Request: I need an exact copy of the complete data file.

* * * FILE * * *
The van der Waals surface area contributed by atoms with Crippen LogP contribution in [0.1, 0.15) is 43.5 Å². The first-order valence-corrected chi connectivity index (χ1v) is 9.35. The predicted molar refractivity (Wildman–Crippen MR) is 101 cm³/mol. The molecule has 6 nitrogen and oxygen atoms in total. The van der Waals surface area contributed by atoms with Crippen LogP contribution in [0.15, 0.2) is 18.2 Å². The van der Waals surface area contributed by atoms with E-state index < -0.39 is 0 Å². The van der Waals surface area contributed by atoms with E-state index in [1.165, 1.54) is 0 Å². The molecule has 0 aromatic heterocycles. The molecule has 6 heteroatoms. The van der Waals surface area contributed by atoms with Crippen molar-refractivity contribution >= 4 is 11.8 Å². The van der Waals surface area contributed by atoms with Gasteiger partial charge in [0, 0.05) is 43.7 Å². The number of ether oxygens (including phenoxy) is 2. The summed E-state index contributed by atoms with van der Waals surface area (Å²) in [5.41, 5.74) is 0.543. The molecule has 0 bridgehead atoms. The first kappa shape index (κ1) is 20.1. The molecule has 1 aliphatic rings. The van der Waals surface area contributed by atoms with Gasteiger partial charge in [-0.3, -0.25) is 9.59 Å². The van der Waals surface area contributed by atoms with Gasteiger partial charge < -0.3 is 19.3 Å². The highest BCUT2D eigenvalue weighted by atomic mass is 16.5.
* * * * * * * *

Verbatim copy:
The van der Waals surface area contributed by atoms with Crippen LogP contribution in [0.1, 0.15) is 43.5 Å². The first-order valence-corrected chi connectivity index (χ1v) is 9.35. The predicted molar refractivity (Wildman–Crippen MR) is 101 cm³/mol. The molecule has 6 nitrogen and oxygen atoms in total. The van der Waals surface area contributed by atoms with Crippen LogP contribution in [0.15, 0.2) is 18.2 Å². The van der Waals surface area contributed by atoms with E-state index < -0.39 is 0 Å². The van der Waals surface area contributed by atoms with E-state index in [1.165, 1.54) is 0 Å². The molecule has 0 aromatic heterocycles. The molecule has 6 heteroatoms. The van der Waals surface area contributed by atoms with Crippen molar-refractivity contribution >= 4 is 11.8 Å². The van der Waals surface area contributed by atoms with Gasteiger partial charge in [0, 0.05) is 43.7 Å². The number of ether oxygens (including phenoxy) is 2. The summed E-state index contributed by atoms with van der Waals surface area (Å²) in [5.41, 5.74) is 0.543. The molecule has 0 bridgehead atoms. The first kappa shape index (κ1) is 20.1. The molecule has 1 aliphatic rings. The van der Waals surface area contributed by atoms with Gasteiger partial charge in [-0.3, -0.25) is 9.59 Å². The van der Waals surface area contributed by atoms with Gasteiger partial charge < -0.3 is 19.3 Å². The highest BCUT2D eigenvalue weighted by atomic mass is 16.5.